Still further progress early in the seventeenth century 708710
708
Illustration of this from the work of Audigier 718721
718
Immense improvements introduced by Voltaire 730760
730
ffi views adopted by Mallet Mably Vellv ViUaret Duclos
737
And on the pedantic admirers of antiquity 743745
743
Itmorant prejudice against him in England
750
The discourses of Turgot and their influence 757758
757
THE EIGHTEENTH CENTURY
763
Just at the same time the government began to attack the church 708770
770
Jansenism being allied to Calvinism its revival in France aided
779
Effects of this on the sciences of heat light and electricity 706798
798
Also on chemistry aud geology 709807
807
Relation between inventions discoveries and method and
810
cmnexion between these views find subsequent discoveries 816819
816
Bichats work on life 823827
823
Physical science is essentially democratic 837840
837
And in the establishment of clubs 843845
843
General reflections 850854
850

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Popular passages

Page 23 - antecedents; and that, therefore, if we were acquainted with the whole of the antecedents, and with all the laws of their movements, we could with unerring certainty predict the whole of their immediate results. This, unless I am greatly mistaken, is the view which must be held by every man whose mind is unbiased by
Page 146 - nations, that which first excites attention, through its intimate connexion with the phenomena of Production, is the perpetual, and, so far as human foresight can extend, the unlimited, growth of man's power over nature. Our knowledge of the properties and laws of physical objects shows no
Page 432 - But my consideration is narrow, confined, and wholly limited to the policy of the question.' At p. 183: we should act in regard to America, not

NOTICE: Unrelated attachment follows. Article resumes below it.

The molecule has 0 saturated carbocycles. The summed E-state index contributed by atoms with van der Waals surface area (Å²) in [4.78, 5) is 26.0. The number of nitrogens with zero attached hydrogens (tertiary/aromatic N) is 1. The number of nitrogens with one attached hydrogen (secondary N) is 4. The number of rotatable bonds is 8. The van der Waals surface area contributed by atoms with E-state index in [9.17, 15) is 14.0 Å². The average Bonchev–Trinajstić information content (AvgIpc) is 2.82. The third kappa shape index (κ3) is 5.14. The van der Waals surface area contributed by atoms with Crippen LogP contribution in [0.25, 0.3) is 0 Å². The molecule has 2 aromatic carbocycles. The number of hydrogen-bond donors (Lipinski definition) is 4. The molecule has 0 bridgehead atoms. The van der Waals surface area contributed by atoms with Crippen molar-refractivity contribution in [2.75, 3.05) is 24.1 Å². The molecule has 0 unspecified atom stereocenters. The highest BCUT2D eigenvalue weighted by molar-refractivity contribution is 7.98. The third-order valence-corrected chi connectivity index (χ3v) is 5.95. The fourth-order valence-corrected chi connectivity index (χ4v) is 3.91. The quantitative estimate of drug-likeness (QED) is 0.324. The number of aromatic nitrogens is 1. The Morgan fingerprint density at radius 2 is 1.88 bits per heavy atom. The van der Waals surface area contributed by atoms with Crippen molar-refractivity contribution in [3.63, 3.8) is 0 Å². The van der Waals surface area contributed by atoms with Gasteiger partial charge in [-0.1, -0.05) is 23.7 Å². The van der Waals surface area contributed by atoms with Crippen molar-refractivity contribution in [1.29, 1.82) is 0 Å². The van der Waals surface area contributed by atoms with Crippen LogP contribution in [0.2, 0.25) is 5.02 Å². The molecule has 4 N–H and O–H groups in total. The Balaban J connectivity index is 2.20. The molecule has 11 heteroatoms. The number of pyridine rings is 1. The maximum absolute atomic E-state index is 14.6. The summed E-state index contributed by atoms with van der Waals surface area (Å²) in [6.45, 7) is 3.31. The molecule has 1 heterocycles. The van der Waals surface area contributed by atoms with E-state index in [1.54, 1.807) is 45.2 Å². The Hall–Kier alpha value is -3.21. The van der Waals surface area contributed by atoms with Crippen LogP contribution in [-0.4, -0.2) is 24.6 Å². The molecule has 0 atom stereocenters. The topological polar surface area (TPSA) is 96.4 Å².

Page 316 - every department of practical and speculative knowledge; has weakened the authority of the privileged classes, and thus placed liberty on a surer foundation; has chastized the despotism of princes; has restrained the arrogance of the nobles; and has even diminished the prejudices of the clergy. In a word, it is this which
Page 205 - man, than has been effected by the united abilities of all the statesmen and legislators of whom history has preserved an authentic account. The result of these great discoveries I am not here
Page 202 - at its ultimate results, is probably the most important book that has ever been written, and is certainly the most valuable contribution ever made by a single man towards establishing the principles on which government should be based. In this great work, the
Page 262 - there is none of greater moment than trade, the spread of which has probably done more than any other single agent to increase the comfort and happiness of man. But every European government which has legislated much respecting trade, has acted as if its main object were to suppress the trade, and ruin
Page 364 - dialectician of his time; a writer, too, of singular clearness, and, among British metaphysicians, inferior only to Berkeley. This profound thinker published several speculations very unfavourable to the church, and directly opposed to principles which are essential to ecclesiastical authority. As a natural consequence, he was hated by the clergy; his doctrines were declared to be
Page 42 - call the General Aspect of Nature, produces its principal results by exciting the imagination, and by suggesting those innumerable superstitions which are the great obstacles to advancing knowledge. And as, in the infancy of a people, the power of such superstitions
Page 10 - then he is qualified to be an historian; he is able to write the history of a great people, and his work becomes an authority on the subject which it professes to treat. Since the early part of the eighteenth century, a few great thinkers have indeed arisen, who